EW's expert Dave Karger predicts the Academy Award winners

By Dave Karger
Updated February 26, 2010 at 05:00 AM EST

Back in the summer, there were four early favorites in the Oscar race, four movies helmed by filmmakers who’d directed Best Picture winners in the past that boasted either subject matter or scope befitting a standard Oscar contender. These four were expected to dominate the conversation and compete for the most prestigious prize in Hollywood. The movies in question? Clint Eastwood’s Invictus, Rob Marshall’s Nine, Peter Jackson’s The Lovely Bones, and James Cameron’s Avatar.

What a difference six months makes. Three of the four (Invictus, Nine, and Bones) went on to receive lukewarm reviews and underperform at the box office. Despite each scoring an acting nod or two — and, in the case of Nine, a few technical nominations as well — they all failed to snag a Best Picture nomination. And that’s with 10 slots this year.

Instead, the biggest race consists of some film-festival hits (The Hurt Locker, Inglourious Basterds, An Education, Up in the Air, and Precious: Based on the Novel Push by Sapphire) and a few atypical contenders: an animated film (Up), a gritty alien drama (District 9), and, most surprisingly, a sports weepie (The Blind Side).

But how many horses are truly in this race? Many observers are predicting a showdown between Avatar and The Hurt Locker, the two films that earned the most nominations. At the same time, Up in the Air, which earned three acting nominations (the most for any film), clearly has support from actors, the Academy’s largest branch. And perhaps the savviest campaigner, Harvey Weinstein, is insisting his Basterds will pull an upset à la Shakespeare in Love in 1999. ”I think box office only helps,” says Basterds producer Lawrence Bender. ”But obviously it’s got to be a movie that people love, too. We have both. We’re going to kick Avatar, Hurt Locker, and everyone else in the butt!” For his part, director Cameron says he’s more interested in winning Oscars for his nominated crew members than for himself. ”I think I have less invested in it than most of the people there at this point,” he says of the Best Picture trophy. ”Is it going to help my career? No, not really. It’s going to help others, if they win, more so.”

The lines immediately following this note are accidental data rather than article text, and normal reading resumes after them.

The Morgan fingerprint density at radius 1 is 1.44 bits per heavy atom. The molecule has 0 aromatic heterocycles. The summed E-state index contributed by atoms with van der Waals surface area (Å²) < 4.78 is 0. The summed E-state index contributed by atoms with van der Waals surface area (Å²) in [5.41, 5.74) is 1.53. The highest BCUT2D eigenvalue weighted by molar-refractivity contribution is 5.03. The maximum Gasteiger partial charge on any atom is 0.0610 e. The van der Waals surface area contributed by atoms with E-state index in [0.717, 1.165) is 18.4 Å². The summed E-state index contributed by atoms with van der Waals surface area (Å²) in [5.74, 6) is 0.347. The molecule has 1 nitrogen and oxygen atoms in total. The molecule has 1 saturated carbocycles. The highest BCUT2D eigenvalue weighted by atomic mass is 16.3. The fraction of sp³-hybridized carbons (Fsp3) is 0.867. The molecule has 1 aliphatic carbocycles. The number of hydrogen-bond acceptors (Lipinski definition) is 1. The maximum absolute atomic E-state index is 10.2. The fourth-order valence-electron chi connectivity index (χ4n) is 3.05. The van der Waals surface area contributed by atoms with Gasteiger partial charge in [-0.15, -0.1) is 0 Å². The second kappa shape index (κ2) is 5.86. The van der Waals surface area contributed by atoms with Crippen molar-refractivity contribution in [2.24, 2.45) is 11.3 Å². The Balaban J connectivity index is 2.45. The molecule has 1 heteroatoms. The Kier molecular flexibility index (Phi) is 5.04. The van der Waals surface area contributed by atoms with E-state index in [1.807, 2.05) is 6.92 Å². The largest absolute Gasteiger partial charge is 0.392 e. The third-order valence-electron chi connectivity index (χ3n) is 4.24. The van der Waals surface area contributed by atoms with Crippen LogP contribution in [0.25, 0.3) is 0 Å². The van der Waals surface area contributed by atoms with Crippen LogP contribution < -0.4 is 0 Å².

Judging from the most important pre-Oscar prizes, however, it’s The Hurt Locker‘s trophy to lose. But even though the film’s nominated director, Kathryn Bigelow, keeps hearing that her movie is a possible winner, she’s maintaining her usual cool: ”You don’t know until you know,” she says. True as that may be, we’re still having a blast trying to predict all the winners. Read on for our comprehensive picks. Additional reporting by Adam Markovitz and Kate Ward